Not many Americans today know the name Walter White. But he played a pivotal role in the struggle for civil rights as the director the National Association for the Advancement of Colored People (NAACP) for 24 years, beginning in 1931.
"Walter White was a man who looked white -- very light-skinned," Lonnie Bunch, director of the Smithsonian's National Museum of African American History and Culture in Washington points out. "So he was able to go into the South and not be seen as a black person. There are many stories where he actually went into the South and was able to get information about a lynching, or about segregation, in a way that a black person couldn't.
"And he used the might of the NAACP to begin to sue in court or to organize boycotts. You could go to the NAACP, saying, 'My boss mistreated me.' The NAACP might follow up. Or you could say, 'There's been horrible lynchings.' The NAACP would investigate."
Walter White delivered the following remarks in 1947 at the foot of the Lincoln Memorial in Washington, as he was introducing President Harry Truman.
"Throughout history," White said, "bigots have grown powerful by first attacking the most vulnerable minority in a nation and then proceeding to attack others, until liberty was destroyed for everybody, including the bigots. Racist bigots are attempting to set race against race, creed against creed, class against class in America today. They must not, they will not, be permitted to succeed. But we also know that human freedom must be in the hearts of men and not solely on paper. To this high objective, we today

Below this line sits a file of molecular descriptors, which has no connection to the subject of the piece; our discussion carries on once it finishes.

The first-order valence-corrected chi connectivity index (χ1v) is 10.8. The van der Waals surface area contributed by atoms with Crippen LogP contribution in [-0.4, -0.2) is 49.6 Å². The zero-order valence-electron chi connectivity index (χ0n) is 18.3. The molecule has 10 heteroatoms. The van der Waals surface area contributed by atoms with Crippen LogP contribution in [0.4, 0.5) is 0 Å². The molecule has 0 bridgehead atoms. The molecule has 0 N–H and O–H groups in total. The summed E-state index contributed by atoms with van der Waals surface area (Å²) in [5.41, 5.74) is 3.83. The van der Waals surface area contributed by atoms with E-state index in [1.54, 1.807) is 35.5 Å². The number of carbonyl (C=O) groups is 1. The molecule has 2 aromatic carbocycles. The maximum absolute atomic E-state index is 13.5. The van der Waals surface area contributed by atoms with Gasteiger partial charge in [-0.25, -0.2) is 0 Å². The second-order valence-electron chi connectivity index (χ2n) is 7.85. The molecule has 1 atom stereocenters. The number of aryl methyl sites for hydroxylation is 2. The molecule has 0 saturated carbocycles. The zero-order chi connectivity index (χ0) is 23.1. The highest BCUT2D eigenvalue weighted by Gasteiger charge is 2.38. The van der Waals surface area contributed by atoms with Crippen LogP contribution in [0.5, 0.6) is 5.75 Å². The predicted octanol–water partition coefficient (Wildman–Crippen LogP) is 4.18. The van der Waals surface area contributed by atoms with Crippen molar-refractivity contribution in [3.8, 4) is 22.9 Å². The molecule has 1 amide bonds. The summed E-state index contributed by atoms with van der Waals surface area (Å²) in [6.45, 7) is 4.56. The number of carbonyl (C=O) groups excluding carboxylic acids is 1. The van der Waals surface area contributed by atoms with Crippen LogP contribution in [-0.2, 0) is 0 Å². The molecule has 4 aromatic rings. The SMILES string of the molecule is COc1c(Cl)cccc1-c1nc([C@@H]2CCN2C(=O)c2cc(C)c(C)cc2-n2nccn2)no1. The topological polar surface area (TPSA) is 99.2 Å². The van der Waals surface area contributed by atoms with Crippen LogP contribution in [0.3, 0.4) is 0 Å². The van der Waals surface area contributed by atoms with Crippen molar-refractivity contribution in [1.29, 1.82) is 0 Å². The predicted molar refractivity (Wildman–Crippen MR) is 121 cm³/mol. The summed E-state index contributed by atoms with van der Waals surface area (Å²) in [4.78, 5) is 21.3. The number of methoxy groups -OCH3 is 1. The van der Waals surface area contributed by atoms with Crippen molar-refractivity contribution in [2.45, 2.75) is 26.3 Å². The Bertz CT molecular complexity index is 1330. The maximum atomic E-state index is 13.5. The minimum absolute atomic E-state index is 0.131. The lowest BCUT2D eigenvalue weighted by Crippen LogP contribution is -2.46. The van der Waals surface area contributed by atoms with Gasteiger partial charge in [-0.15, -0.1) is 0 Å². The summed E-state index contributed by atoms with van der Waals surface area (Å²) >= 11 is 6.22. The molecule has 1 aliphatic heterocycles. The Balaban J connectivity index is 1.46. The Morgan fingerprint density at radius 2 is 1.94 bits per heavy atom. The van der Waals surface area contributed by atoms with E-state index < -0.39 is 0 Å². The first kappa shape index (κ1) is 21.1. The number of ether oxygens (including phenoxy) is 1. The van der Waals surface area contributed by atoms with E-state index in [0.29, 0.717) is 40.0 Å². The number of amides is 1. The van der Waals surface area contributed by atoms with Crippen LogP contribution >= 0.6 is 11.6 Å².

rededicate our every energy."
"Right after World War II, many black Americans thought that because they had fought for freedom that freedom would come to them in the United States," Lonnie Bunch notes. "And yet there was a rise of the Dixiecrats, southern politicians who wanted to ensure that blacks remained unequal, uneducated, ill-informed. And what you find with this speech from Walter White is that the mistreatment of all -- be you black, be you immigrant, be you of a different religion -- is counter to the American notions of who we are."
This is one of a series of reports on Say it Plain, a collection of excerpts from 32 memorable speeches by notable African-Americans.